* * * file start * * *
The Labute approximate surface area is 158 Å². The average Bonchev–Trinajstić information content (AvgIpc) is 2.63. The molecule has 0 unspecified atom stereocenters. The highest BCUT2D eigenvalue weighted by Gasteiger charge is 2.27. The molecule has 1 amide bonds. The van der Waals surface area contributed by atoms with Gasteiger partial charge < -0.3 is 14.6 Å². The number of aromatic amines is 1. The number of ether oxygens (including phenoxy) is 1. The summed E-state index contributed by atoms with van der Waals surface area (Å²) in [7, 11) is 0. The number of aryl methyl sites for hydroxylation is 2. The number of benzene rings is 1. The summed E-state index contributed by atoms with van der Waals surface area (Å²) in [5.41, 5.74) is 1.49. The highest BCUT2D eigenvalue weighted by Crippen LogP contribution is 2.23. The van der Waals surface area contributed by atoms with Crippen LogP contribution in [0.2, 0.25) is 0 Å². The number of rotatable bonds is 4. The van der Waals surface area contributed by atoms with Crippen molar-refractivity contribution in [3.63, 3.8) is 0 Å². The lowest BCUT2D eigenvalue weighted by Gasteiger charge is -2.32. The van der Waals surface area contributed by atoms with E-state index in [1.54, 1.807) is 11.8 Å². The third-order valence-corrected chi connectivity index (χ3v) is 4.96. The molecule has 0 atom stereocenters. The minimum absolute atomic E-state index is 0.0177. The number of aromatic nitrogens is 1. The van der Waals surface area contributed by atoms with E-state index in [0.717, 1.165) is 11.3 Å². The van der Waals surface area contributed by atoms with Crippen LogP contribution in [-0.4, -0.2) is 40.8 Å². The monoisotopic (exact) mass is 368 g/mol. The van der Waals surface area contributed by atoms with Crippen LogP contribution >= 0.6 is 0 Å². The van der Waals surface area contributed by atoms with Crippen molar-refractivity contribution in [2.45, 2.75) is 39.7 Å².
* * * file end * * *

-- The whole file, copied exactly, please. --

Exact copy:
The Labute approximate surface area is 158 Å². The average Bonchev–Trinajstić information content (AvgIpc) is 2.63. The molecule has 0 unspecified atom stereocenters. The highest BCUT2D eigenvalue weighted by Gasteiger charge is 2.27. The molecule has 1 amide bonds. The van der Waals surface area contributed by atoms with Gasteiger partial charge < -0.3 is 14.6 Å². The number of aromatic amines is 1. The number of ether oxygens (including phenoxy) is 1. The summed E-state index contributed by atoms with van der Waals surface area (Å²) in [7, 11) is 0. The number of aryl methyl sites for hydroxylation is 2. The number of benzene rings is 1. The summed E-state index contributed by atoms with van der Waals surface area (Å²) in [5.41, 5.74) is 1.49. The highest BCUT2D eigenvalue weighted by Crippen LogP contribution is 2.23. The van der Waals surface area contributed by atoms with Crippen LogP contribution in [0.2, 0.25) is 0 Å². The number of rotatable bonds is 4. The van der Waals surface area contributed by atoms with Crippen molar-refractivity contribution in [3.63, 3.8) is 0 Å². The lowest BCUT2D eigenvalue weighted by Gasteiger charge is -2.32. The van der Waals surface area contributed by atoms with E-state index in [1.54, 1.807) is 11.8 Å². The third-order valence-corrected chi connectivity index (χ3v) is 4.96. The molecule has 0 atom stereocenters. The minimum absolute atomic E-state index is 0.0177. The number of aromatic nitrogens is 1. The van der Waals surface area contributed by atoms with E-state index in [0.717, 1.165) is 11.3 Å². The van der Waals surface area contributed by atoms with Crippen LogP contribution in [-0.4, -0.2) is 40.8 Å². The monoisotopic (exact) mass is 368 g/mol. The van der Waals surface area contributed by atoms with Crippen LogP contribution >= 0.6 is 0 Å². The van der Waals surface area contributed by atoms with Crippen molar-refractivity contribution in [2.45, 2.75) is 39.7 Å².